Faced with challenges and the increase in violence against journalists in Latin America, two South American journalists are promoting a Model Law that could be applied worldwide. So far, Chile is the country that has made the most progress in this regard. On March 6, 2023, the Cultur-e, Arts and Communications Commission of the Chamber of Deputies of that country approved the bill for the protection of journalists and communications workers. This is a first step so that the entire Chamber of Deputies can approve the bill, which will then pass on to the Senate.
In this context, local media recalled the murder of Chilean journalist Francisca Sandoval while she was covering a Workers' Day march in Santiago de Chile, on May 1, 2022.
"From 1990 to the present, in the world, more than 2,500 journalists have been killed because of their work. In the last five years, 400 journalists have been killed," Mauricio Weibel told Latam Journalism Review (LJR). Last year was "one of the worst in history."
The Chilean journalist, together with his Argentinean colleague Ricardo Rivas, has been promoting the "Model Law for the Protection of Journalists and Communications Workers" since 2020. This is an unprecedented initiative that seeks to create a "global mechanism for the protection of journalists." In addition, it requires the State to guarantee rights such as freedom of the press and of expression, access to information, and democratic governance.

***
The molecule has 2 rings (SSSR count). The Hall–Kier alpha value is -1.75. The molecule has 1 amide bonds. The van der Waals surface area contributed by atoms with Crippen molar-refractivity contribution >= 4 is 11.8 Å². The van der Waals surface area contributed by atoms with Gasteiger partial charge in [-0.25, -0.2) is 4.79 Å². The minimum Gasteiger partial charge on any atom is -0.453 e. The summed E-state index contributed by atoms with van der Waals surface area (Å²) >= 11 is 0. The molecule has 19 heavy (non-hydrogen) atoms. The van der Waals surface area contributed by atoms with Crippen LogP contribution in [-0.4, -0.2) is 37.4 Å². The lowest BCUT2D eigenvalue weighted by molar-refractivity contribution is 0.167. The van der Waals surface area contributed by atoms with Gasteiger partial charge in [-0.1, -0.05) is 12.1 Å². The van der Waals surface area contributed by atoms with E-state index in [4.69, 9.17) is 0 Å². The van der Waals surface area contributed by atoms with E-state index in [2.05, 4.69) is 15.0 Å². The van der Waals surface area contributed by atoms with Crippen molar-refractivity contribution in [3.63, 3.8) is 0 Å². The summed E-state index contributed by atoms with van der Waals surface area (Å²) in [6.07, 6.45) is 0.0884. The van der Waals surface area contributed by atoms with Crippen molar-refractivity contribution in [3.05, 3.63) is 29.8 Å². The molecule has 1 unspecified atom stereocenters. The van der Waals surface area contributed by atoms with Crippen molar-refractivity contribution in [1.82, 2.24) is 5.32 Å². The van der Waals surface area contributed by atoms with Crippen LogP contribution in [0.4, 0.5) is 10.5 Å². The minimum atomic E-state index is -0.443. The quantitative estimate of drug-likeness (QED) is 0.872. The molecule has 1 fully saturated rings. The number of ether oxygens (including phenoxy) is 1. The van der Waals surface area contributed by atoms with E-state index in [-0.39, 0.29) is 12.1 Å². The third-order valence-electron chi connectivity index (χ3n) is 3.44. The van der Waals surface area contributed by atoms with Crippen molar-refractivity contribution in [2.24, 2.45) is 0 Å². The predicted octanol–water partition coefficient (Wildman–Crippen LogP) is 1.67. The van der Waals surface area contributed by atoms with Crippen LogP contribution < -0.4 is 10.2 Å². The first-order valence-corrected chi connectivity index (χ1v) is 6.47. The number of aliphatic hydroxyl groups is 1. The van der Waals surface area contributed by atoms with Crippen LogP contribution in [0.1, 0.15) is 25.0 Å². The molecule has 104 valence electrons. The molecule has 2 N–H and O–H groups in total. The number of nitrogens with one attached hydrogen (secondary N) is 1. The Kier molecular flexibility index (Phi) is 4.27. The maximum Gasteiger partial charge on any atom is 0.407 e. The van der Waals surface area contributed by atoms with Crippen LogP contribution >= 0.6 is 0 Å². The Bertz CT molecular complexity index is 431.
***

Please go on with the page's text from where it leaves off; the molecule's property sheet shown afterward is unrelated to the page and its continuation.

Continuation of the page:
This Model Law, created with the support of the Heinrich Boll Foundation and Unesco, was finalized at a meeting with media and journalists from the region in the city of Montevideo in 2021, and with the presence of the Special Rapporteur for Freedom of Expression, of the Inter-American Commission on Human Rights (IACHR) Pedro Vaca. "We began to build an inter-American legal framework that will allow us to advance in national legal frameworks for the protection of journalists," Weibel said.
To better explain this initiative, Weibel added: "There is no inter-American law for the protection of journalists either in Latin America or in the world, as was the case for the Model Law on access to information. A Model Law on access to information was created for the Inter-American system and that [model law] was downloaded to the countries. Each country created its own law according to its historical, cultural and political specificities."
Through the Model Law, States must establish a preventive approach, identify contexts and situations of risk, and establish early warning mechanisms. As well as establishing safety measures for journalists and press workers, and facilitating the practice of their profession.
Although there are protection mechanisms for journalists in countries such as Colombia or Mexico, "there is still no law that takes into consideration all these elements," Weibel said. That is why the Model Law incorporates "all the jurisprudence of the Inter-American Court of Human Rights and all the advances that have taken place in other international justice systems."
The Model Law "includes journalists as human rights defenders, and includes physical violence and online violence," the journalist said. In addition to seeking to sanction crimes against journalists, it seeks to establish "due diligence, and includes a gender perspective that establishes a protection mechanism against attacks directed specifically at women."